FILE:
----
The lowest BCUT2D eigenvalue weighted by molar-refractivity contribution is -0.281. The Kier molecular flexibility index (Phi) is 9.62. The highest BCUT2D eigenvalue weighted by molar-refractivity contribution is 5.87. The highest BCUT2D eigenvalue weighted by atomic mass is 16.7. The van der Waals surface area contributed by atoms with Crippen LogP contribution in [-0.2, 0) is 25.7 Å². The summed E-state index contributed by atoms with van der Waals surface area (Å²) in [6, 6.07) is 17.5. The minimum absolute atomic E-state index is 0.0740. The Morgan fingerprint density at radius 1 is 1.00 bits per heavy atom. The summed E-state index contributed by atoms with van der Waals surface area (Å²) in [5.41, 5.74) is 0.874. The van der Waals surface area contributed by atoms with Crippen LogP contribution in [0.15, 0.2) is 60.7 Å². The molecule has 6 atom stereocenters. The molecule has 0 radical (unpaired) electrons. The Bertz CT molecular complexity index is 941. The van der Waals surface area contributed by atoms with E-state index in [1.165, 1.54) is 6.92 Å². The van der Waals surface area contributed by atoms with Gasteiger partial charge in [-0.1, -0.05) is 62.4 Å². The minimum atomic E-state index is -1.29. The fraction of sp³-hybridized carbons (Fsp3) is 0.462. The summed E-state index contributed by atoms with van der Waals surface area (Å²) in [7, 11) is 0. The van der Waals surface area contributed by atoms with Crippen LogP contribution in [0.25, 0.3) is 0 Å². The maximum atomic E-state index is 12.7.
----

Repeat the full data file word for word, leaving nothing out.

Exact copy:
The lowest BCUT2D eigenvalue weighted by molar-refractivity contribution is -0.281. The Kier molecular flexibility index (Phi) is 9.62. The highest BCUT2D eigenvalue weighted by molar-refractivity contribution is 5.87. The highest BCUT2D eigenvalue weighted by atomic mass is 16.7. The van der Waals surface area contributed by atoms with Crippen LogP contribution in [-0.2, 0) is 25.7 Å². The summed E-state index contributed by atoms with van der Waals surface area (Å²) in [6, 6.07) is 17.5. The minimum absolute atomic E-state index is 0.0740. The Morgan fingerprint density at radius 1 is 1.00 bits per heavy atom. The summed E-state index contributed by atoms with van der Waals surface area (Å²) in [5.41, 5.74) is 0.874. The van der Waals surface area contributed by atoms with Crippen LogP contribution in [0.15, 0.2) is 60.7 Å². The molecule has 6 atom stereocenters. The molecule has 0 radical (unpaired) electrons. The Bertz CT molecular complexity index is 941. The van der Waals surface area contributed by atoms with E-state index in [1.165, 1.54) is 6.92 Å². The van der Waals surface area contributed by atoms with Gasteiger partial charge in [-0.1, -0.05) is 62.4 Å². The minimum atomic E-state index is -1.29. The fraction of sp³-hybridized carbons (Fsp3) is 0.462. The summed E-state index contributed by atoms with van der Waals surface area (Å²) in [7, 11) is 0. The van der Waals surface area contributed by atoms with Crippen LogP contribution in [0.25, 0.3) is 0 Å². The maximum atomic E-state index is 12.7.